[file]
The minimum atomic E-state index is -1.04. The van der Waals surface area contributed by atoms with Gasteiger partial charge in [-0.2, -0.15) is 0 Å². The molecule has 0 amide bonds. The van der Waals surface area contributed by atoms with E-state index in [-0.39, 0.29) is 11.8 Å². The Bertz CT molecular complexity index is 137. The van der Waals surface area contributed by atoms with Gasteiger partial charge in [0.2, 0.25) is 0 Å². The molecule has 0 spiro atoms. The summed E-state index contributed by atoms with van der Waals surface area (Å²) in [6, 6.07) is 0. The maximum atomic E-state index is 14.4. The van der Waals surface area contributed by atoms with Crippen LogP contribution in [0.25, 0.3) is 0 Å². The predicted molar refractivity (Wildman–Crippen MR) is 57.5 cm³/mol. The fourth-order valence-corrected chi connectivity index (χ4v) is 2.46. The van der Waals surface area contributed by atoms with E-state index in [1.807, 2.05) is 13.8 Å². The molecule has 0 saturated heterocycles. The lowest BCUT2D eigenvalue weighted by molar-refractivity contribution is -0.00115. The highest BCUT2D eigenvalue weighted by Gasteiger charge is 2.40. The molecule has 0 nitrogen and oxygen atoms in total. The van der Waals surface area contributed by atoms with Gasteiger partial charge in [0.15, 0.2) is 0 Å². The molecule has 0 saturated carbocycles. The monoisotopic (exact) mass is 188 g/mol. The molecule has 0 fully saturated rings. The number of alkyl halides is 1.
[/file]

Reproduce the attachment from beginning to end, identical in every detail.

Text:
The minimum atomic E-state index is -1.04. The van der Waals surface area contributed by atoms with Gasteiger partial charge in [-0.2, -0.15) is 0 Å². The molecule has 0 amide bonds. The van der Waals surface area contributed by atoms with E-state index in [-0.39, 0.29) is 11.8 Å². The Bertz CT molecular complexity index is 137. The van der Waals surface area contributed by atoms with Gasteiger partial charge in [0.2, 0.25) is 0 Å². The molecule has 0 spiro atoms. The summed E-state index contributed by atoms with van der Waals surface area (Å²) in [6, 6.07) is 0. The maximum atomic E-state index is 14.4. The van der Waals surface area contributed by atoms with Crippen LogP contribution in [0.25, 0.3) is 0 Å². The predicted molar refractivity (Wildman–Crippen MR) is 57.5 cm³/mol. The fourth-order valence-corrected chi connectivity index (χ4v) is 2.46. The van der Waals surface area contributed by atoms with E-state index in [1.807, 2.05) is 13.8 Å². The molecule has 0 saturated heterocycles. The lowest BCUT2D eigenvalue weighted by molar-refractivity contribution is -0.00115. The highest BCUT2D eigenvalue weighted by Gasteiger charge is 2.40. The molecule has 0 nitrogen and oxygen atoms in total. The van der Waals surface area contributed by atoms with Gasteiger partial charge in [0.15, 0.2) is 0 Å². The molecule has 0 saturated carbocycles. The monoisotopic (exact) mass is 188 g/mol. The molecule has 0 fully saturated rings. The number of alkyl halides is 1.